Kevin Smith, senior commercial application engineer at Markforged, explains how the Markforged Metal X 3D printing process works, for starters. He also gets into how FFF metal printing differs from DMLS and other processes. And he goes over materials that can be printed on the Metal X, as well as the applications that are best suited for metal 3D printing.
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NASCAR champion Brad Keselowski has joined the ranks of entrepreneurs in the metalworking industry while continuing his successful racing career.
Changes in health care are driving more innovative tooling, including new machining strategies and complex cutting tools that help deliver more patient-centered solutions.
One of the key advantages of additive manufacturing is its digital thread, which allows for rapid communication, iteration, and sharing of a design model and its corresponding physical representation. While this enables an efficient design process, the flow of data opens vulnerabilities to cyber-attack.
The U.S. auto industry has been automated for decades. Production of cars and trucks is associated with large, hulking robots fenced off from human employees. Inside those fenced off areas, tasks such as welding are performed. The industry, though, is advancing on the automation front.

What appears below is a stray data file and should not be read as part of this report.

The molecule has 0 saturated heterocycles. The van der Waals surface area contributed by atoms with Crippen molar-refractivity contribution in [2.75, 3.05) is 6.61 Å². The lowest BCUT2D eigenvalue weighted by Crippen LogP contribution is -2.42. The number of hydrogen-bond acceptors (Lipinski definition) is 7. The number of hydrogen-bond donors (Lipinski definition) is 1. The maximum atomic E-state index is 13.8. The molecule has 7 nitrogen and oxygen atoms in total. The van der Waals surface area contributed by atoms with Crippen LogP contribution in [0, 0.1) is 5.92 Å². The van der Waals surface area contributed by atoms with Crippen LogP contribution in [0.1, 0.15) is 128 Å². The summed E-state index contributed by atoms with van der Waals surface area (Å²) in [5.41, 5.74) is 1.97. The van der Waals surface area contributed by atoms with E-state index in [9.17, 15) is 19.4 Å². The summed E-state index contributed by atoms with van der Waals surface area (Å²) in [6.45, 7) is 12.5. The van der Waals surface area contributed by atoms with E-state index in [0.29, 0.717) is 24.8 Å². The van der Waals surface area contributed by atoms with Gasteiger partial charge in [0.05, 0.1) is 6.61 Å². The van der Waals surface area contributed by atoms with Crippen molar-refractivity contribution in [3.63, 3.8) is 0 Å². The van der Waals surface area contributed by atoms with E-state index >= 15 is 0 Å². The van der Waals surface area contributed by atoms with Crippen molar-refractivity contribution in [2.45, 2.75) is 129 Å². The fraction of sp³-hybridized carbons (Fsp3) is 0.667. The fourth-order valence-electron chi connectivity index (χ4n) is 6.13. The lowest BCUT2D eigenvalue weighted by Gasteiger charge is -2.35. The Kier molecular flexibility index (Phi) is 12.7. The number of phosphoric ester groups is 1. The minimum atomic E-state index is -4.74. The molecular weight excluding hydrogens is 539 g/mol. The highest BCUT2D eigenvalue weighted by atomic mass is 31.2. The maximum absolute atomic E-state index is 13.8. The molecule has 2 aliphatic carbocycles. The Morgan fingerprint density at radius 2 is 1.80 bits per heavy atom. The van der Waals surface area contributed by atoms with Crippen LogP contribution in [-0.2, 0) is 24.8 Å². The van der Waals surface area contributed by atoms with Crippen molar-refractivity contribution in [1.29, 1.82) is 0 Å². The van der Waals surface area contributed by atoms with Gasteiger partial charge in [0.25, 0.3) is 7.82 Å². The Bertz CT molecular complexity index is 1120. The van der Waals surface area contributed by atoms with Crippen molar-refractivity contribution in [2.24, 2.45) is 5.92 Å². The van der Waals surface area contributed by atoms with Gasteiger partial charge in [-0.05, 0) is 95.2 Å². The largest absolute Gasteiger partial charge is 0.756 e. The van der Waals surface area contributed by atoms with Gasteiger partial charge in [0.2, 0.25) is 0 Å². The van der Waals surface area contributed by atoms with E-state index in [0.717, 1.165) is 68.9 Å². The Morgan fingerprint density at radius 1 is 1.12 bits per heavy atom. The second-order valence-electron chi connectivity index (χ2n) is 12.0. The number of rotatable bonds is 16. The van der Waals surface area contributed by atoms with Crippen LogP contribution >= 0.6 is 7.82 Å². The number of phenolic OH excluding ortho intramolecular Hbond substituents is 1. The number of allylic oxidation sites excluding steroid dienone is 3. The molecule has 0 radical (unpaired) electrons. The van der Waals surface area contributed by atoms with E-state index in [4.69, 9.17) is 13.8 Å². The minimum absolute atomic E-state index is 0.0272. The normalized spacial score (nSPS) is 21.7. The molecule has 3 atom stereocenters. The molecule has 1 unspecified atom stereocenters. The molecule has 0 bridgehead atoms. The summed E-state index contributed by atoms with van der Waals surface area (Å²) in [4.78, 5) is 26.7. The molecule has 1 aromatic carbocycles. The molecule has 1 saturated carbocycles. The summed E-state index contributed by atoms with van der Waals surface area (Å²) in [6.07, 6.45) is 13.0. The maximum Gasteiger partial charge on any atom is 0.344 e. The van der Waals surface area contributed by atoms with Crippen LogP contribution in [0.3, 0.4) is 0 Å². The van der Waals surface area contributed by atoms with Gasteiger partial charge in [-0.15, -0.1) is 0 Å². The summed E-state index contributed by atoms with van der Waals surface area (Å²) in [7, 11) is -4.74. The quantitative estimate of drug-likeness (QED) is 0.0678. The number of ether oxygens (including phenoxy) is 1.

The world of additive manufacturing (AM), commonly referred to as 3D printing, is quickly changing. The technology allows companies to manufacture products faster, with greater variation, and often with entirely new forms and functions.
The state of manufacturing is always a combination of tried and true methods; improvements (sometimes dramatic) in traditional processes; and brand new technology few people even conceived of a few years ago.
The Copper Development Association (CDA) is eager to help shops discover and tap into the high-speed machining advantages of brass. The substantial benefits of doing so have an increasing number of shops rethinking their part materials and, when possible, converting those parts to brass.
Structured light systems measure surfaces by projecting a pattern of fringes, then using cameras and sophisticated software to convert them into point clouds of metrology data. Accuracy can reach the single-digit microns over millions of points.
A Michigan company that displays instructions for manual manufacturing processes on work stations via augmented reality (AR) is adding wearables to provide similar guidance.